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Background: Historical and Textual

Published online by Cambridge University Press:  07 March 2024

Scott Boorman
Affiliation:
Yale University, Connecticut
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Summary

This chapter has two parts. Adopting an accretionist perspective on the Sun Tzu text – regarding it as developing over an extended period with no single author – the first part provides basic background on the Warring States era in which the text took shape. It analyzes an early Chinese battle illustrating Sun Tzu principles, then ends with discussion of logistics aspects of Warring States warfare. Shifting from battlefields to texts, the second part provides comparative overview of different extant copies of the Sun Tzu text, some traditionally transmitted, one archaeologically recovered. Some textual issues aside, the Sun Tzu text is in relatively good shape for a text of its antiquity. The second part ends with overview of a set of eleven traditional commentators on the text; perspective on the sprawling modern Sun Tzu literature; and brief orientation to the Sanguo yanyi (Romance of the Three Kingdoms), one of China’s great pre-modern vernacular novels. Although this novel of Ming dynasty vintage is not properly part of the Sun Tzu tradition, in modern times many Chinese have been exposed to Sun-Tzu-esque thinking through the Sanguo’s vivid, albeit fictionalized, stories.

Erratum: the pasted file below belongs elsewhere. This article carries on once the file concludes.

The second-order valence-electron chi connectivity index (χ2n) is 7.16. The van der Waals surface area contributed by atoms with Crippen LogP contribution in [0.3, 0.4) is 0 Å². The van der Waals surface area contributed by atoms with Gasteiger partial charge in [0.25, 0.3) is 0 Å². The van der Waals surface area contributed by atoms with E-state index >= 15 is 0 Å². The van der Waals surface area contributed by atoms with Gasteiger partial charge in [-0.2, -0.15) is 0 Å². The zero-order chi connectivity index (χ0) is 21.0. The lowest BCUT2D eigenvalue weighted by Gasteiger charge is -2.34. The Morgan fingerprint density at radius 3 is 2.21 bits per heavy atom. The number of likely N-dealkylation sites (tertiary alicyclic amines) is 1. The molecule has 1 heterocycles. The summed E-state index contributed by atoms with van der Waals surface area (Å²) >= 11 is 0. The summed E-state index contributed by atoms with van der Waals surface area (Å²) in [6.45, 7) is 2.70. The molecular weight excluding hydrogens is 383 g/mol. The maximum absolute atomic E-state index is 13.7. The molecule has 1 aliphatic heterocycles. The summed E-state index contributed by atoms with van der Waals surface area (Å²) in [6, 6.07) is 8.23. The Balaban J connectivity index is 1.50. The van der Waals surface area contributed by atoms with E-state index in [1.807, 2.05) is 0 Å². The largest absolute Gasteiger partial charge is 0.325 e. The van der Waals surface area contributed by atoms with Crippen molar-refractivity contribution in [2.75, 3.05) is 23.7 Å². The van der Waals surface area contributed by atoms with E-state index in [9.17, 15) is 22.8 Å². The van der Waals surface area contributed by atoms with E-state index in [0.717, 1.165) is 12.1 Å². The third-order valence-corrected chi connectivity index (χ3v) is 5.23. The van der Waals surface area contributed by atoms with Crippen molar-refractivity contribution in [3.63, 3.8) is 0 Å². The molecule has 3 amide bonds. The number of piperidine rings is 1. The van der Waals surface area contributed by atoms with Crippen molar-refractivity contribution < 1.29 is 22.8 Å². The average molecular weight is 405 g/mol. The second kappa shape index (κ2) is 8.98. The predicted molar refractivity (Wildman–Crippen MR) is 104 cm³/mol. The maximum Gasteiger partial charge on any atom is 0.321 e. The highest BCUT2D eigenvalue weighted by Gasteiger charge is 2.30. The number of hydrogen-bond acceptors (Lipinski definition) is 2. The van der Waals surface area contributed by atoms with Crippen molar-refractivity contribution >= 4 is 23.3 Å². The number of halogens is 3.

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Chapter
Information
Three Faces of Sun Tzu
Analyzing Sun Tzu's <i>Art of War</i>, A Manual on Strategy
, pp. 23 - 46
Publisher: Cambridge University Press
Print publication year: 2024

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